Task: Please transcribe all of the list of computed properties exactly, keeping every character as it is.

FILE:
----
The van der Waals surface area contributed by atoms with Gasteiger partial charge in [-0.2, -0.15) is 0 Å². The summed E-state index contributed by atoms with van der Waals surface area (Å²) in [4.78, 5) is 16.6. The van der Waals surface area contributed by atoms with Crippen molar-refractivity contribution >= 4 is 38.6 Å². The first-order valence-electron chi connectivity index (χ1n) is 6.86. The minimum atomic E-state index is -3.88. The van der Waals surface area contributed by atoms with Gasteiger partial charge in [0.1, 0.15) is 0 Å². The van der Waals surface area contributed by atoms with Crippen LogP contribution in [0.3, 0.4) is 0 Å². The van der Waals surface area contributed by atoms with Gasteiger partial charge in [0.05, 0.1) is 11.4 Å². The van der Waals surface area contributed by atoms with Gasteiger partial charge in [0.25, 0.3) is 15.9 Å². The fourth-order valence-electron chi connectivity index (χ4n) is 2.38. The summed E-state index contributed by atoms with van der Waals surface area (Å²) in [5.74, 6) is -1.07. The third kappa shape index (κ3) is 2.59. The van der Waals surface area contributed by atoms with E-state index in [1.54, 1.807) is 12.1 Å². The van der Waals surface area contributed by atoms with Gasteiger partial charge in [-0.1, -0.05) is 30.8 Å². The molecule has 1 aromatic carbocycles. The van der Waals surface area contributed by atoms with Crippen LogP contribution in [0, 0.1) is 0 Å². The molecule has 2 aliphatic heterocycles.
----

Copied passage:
The van der Waals surface area contributed by atoms with Gasteiger partial charge in [-0.2, -0.15) is 0 Å². The summed E-state index contributed by atoms with van der Waals surface area (Å²) in [4.78, 5) is 16.6. The van der Waals surface area contributed by atoms with Crippen molar-refractivity contribution >= 4 is 38.6 Å². The first-order valence-electron chi connectivity index (χ1n) is 6.86. The minimum atomic E-state index is -3.88. The van der Waals surface area contributed by atoms with Gasteiger partial charge in [0.1, 0.15) is 0 Å². The van der Waals surface area contributed by atoms with Crippen LogP contribution in [0.3, 0.4) is 0 Å². The van der Waals surface area contributed by atoms with Gasteiger partial charge in [0.05, 0.1) is 11.4 Å². The van der Waals surface area contributed by atoms with Gasteiger partial charge in [0.25, 0.3) is 15.9 Å². The fourth-order valence-electron chi connectivity index (χ4n) is 2.38. The summed E-state index contributed by atoms with van der Waals surface area (Å²) in [5.74, 6) is -1.07. The third kappa shape index (κ3) is 2.59. The van der Waals surface area contributed by atoms with E-state index in [1.54, 1.807) is 12.1 Å². The van der Waals surface area contributed by atoms with Gasteiger partial charge in [-0.1, -0.05) is 30.8 Å². The molecule has 1 aromatic carbocycles. The van der Waals surface area contributed by atoms with Crippen LogP contribution in [0, 0.1) is 0 Å². The molecule has 2 aliphatic heterocycles.